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Upgrade to iTunes Plus by the Song

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Apple has updated their iTunes Plus area to allow for upgrading your iTunes library to DRM Free iTunes Plus tracks by the song. One would assume this is in an attempt to improve upgrade sales.

I have to say, though, that I find the whole having to pay an additional fee to be rid of the DRM a little more than mildly offensive.

Sure, they’re going to upgrade the sound quality as well – but that’s just an excuse to justify the charge.

I shouldn’t have to pay an additional fee for them to remove something that I didn’t WANT to be there in the first place.

I don’t buy much music, and my library upgrade costs are at $42 for about 100 songs. I can’t imagine how much it will cost someone who’s an actual music lover. Of course, maybe the upgrade in sound quality is worth it for the music lover, and they won’t complain.

I spend most of my time listening to talk-centric podcasts, and hardly ever listen to music.

So that leads me to my questions —

a) Do you think that we should be forced to pay an additional $0.30 to upgrade our songs?

b) Are you a music lover, and if so, do you think that affects your reasoning behind your feelings on the upgrade?

Kokou Adzo

Kokou Adzo

Kokou Adzo is a stalwart in the tech journalism community, has been chronicling the ever-evolving world of Apple products and innovations for over a decade. As a Senior Author at Apple Gazette, Kokou combines a deep passion for technology with an innate ability to translate complex tech jargon into relatable insights for everyday users.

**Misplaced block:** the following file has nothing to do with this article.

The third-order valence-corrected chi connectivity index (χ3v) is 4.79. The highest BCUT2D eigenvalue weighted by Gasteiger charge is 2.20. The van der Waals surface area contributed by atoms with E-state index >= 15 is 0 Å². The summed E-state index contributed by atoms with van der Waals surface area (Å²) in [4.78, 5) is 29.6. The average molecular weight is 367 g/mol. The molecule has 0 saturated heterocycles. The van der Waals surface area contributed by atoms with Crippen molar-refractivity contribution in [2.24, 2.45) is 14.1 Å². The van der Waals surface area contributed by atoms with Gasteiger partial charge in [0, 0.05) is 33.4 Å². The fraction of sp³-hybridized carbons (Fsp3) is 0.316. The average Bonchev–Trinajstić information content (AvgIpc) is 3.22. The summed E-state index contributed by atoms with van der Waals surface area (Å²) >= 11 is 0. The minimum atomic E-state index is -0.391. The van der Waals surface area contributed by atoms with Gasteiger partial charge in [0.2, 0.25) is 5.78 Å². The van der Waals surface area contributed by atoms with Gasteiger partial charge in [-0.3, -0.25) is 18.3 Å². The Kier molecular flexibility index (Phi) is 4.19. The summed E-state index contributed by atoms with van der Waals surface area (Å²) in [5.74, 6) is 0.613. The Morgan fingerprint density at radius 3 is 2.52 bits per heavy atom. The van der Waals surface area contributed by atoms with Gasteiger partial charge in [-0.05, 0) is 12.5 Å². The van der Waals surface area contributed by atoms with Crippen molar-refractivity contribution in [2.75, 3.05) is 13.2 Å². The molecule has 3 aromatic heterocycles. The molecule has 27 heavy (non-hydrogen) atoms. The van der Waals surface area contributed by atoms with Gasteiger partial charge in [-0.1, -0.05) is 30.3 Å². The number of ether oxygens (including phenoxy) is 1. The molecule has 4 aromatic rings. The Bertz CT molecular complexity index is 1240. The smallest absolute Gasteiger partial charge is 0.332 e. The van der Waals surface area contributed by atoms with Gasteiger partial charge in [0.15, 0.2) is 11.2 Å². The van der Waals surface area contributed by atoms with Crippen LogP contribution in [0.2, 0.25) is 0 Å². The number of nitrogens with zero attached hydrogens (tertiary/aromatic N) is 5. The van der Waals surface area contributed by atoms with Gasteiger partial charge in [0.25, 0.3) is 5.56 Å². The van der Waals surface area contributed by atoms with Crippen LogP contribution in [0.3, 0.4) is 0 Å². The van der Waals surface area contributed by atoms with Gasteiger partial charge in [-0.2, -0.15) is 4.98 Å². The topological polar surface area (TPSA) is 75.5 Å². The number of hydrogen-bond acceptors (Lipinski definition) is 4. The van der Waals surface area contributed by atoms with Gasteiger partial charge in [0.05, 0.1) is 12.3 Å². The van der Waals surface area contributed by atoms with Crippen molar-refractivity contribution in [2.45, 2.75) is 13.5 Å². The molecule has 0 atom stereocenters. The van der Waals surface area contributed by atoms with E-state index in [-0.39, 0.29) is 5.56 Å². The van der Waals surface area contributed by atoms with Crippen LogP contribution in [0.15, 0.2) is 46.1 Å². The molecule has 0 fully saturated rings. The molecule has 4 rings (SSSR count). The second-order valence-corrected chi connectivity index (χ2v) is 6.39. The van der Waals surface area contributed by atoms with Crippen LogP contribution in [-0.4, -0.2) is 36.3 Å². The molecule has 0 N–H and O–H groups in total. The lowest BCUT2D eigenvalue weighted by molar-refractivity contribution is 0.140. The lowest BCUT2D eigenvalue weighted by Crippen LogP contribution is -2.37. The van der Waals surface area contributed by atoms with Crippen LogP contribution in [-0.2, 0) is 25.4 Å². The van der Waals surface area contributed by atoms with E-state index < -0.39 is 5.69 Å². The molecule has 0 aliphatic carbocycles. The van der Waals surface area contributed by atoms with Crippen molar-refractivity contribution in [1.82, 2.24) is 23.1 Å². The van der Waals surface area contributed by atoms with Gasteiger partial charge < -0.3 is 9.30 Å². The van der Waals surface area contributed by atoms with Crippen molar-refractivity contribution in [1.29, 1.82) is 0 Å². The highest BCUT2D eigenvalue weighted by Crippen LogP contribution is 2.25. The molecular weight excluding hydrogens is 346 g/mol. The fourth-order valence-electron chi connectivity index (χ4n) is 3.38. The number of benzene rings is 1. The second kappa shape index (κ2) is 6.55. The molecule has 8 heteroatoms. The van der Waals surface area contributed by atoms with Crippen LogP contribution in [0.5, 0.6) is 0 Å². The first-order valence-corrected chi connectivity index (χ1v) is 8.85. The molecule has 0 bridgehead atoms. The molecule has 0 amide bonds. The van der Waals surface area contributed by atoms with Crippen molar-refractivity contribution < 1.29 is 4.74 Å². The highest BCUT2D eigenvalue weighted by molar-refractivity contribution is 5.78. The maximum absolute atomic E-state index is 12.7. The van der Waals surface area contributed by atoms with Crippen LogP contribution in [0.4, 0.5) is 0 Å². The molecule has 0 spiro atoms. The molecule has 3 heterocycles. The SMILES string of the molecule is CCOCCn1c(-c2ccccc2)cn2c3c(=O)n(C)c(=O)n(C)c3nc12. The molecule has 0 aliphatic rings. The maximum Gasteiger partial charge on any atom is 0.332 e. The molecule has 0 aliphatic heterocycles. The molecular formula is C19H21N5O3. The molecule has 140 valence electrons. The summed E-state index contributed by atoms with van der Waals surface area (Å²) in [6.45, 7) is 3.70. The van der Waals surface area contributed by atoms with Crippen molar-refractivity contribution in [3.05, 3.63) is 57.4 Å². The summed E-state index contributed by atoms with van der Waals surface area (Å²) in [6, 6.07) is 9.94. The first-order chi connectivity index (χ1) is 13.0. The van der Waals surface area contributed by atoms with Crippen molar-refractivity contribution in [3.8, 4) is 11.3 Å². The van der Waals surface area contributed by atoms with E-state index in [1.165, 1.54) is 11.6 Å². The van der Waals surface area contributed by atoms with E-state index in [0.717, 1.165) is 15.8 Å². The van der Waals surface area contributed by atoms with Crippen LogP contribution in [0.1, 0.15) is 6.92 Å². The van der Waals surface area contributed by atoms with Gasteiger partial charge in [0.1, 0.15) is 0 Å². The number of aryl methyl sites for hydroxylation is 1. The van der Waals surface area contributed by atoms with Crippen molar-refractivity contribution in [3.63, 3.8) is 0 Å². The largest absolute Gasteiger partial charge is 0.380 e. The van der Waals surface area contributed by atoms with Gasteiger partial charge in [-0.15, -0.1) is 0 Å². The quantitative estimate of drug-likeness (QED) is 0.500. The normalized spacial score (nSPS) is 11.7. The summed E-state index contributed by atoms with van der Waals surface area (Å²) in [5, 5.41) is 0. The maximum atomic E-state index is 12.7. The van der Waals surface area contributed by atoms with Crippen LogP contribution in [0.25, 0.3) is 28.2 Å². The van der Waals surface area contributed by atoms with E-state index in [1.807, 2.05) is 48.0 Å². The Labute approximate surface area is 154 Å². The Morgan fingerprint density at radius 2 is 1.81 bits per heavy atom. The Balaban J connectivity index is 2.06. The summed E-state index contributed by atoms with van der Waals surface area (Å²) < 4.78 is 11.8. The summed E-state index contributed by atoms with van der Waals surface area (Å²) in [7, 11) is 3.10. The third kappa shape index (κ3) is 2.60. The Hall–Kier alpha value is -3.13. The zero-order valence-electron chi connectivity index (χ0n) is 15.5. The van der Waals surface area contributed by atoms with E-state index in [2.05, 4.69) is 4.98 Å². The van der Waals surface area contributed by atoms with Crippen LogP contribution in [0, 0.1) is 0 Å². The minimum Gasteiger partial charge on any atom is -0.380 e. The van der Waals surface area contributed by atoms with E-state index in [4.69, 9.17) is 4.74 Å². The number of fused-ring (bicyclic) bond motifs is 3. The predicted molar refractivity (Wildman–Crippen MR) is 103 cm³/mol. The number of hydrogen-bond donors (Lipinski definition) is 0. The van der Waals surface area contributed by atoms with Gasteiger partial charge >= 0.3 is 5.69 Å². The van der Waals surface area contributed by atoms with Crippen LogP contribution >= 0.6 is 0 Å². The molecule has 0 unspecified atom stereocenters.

2 thoughts on “Upgrade to iTunes Plus by the Song

  1. Yes, you should pay. It costs money to provide the now DRM-free music.

    In my mind, while annoying, it’s little different than the LP -> 8-track -> cassette -> CD progression.

    I didn’t want 8-tracks, but I wanted something that could play in my car. Cassettes were better. CDs were better stil.

    256 kilobit DRM-free music is better than 128 kilobit DRM-laden music. I’m pleased that Apple was able to force them to treat this as an upgrade. ’cause you can bet your ass that the music industry wanted to treat it as another replacement cycle!


  2. This is the kind of nickel and dime bull that killed the music industry.
    The industry could surely have given the OK to upgrade as a good faith offer for those of us who actually buy music.
    I watch kids all the time using free downloads with Aries and I just want to do the right thing.
    It would be nice if the record companies took that approach once before they are gone for good.

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